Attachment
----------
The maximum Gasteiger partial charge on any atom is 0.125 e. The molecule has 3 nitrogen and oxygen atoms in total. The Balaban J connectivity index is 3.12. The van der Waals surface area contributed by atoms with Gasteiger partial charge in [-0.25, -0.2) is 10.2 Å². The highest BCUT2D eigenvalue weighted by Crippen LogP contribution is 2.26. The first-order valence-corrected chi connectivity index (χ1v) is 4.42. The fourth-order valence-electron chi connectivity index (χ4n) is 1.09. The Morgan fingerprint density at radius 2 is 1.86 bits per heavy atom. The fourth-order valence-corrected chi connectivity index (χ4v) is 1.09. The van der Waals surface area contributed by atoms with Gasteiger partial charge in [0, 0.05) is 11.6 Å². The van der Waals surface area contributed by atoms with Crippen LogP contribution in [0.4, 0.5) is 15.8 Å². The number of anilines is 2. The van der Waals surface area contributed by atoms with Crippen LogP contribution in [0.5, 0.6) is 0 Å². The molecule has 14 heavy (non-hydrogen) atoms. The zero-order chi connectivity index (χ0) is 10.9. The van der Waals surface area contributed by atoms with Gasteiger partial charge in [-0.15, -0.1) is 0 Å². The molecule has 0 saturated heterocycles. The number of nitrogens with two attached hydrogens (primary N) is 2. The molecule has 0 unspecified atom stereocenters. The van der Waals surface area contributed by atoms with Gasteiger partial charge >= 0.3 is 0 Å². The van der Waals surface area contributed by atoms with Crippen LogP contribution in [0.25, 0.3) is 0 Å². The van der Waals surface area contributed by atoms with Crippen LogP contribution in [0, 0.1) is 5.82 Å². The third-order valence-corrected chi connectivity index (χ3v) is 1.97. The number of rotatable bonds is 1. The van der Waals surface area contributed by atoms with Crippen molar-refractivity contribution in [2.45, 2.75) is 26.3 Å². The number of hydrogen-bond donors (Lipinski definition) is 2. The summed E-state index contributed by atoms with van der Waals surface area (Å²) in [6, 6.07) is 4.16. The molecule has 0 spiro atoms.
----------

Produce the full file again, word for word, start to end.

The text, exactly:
The maximum Gasteiger partial charge on any atom is 0.125 e. The molecule has 3 nitrogen and oxygen atoms in total. The Balaban J connectivity index is 3.12. The van der Waals surface area contributed by atoms with Gasteiger partial charge in [-0.25, -0.2) is 10.2 Å². The highest BCUT2D eigenvalue weighted by Crippen LogP contribution is 2.26. The first-order valence-corrected chi connectivity index (χ1v) is 4.42. The fourth-order valence-electron chi connectivity index (χ4n) is 1.09. The Morgan fingerprint density at radius 2 is 1.86 bits per heavy atom. The fourth-order valence-corrected chi connectivity index (χ4v) is 1.09. The van der Waals surface area contributed by atoms with Gasteiger partial charge in [0, 0.05) is 11.6 Å². The van der Waals surface area contributed by atoms with Crippen LogP contribution in [0.4, 0.5) is 15.8 Å². The number of anilines is 2. The van der Waals surface area contributed by atoms with Crippen LogP contribution in [0.5, 0.6) is 0 Å². The molecule has 14 heavy (non-hydrogen) atoms. The zero-order chi connectivity index (χ0) is 10.9. The van der Waals surface area contributed by atoms with Gasteiger partial charge in [-0.15, -0.1) is 0 Å². The molecule has 0 saturated heterocycles. The number of nitrogens with two attached hydrogens (primary N) is 2. The molecule has 0 unspecified atom stereocenters. The van der Waals surface area contributed by atoms with Gasteiger partial charge >= 0.3 is 0 Å². The van der Waals surface area contributed by atoms with Crippen LogP contribution in [0.25, 0.3) is 0 Å². The van der Waals surface area contributed by atoms with Crippen LogP contribution in [0, 0.1) is 5.82 Å². The third-order valence-corrected chi connectivity index (χ3v) is 1.97. The number of rotatable bonds is 1. The van der Waals surface area contributed by atoms with Crippen molar-refractivity contribution in [2.45, 2.75) is 26.3 Å². The number of hydrogen-bond donors (Lipinski definition) is 2. The summed E-state index contributed by atoms with van der Waals surface area (Å²) in [6, 6.07) is 4.16. The molecule has 0 spiro atoms.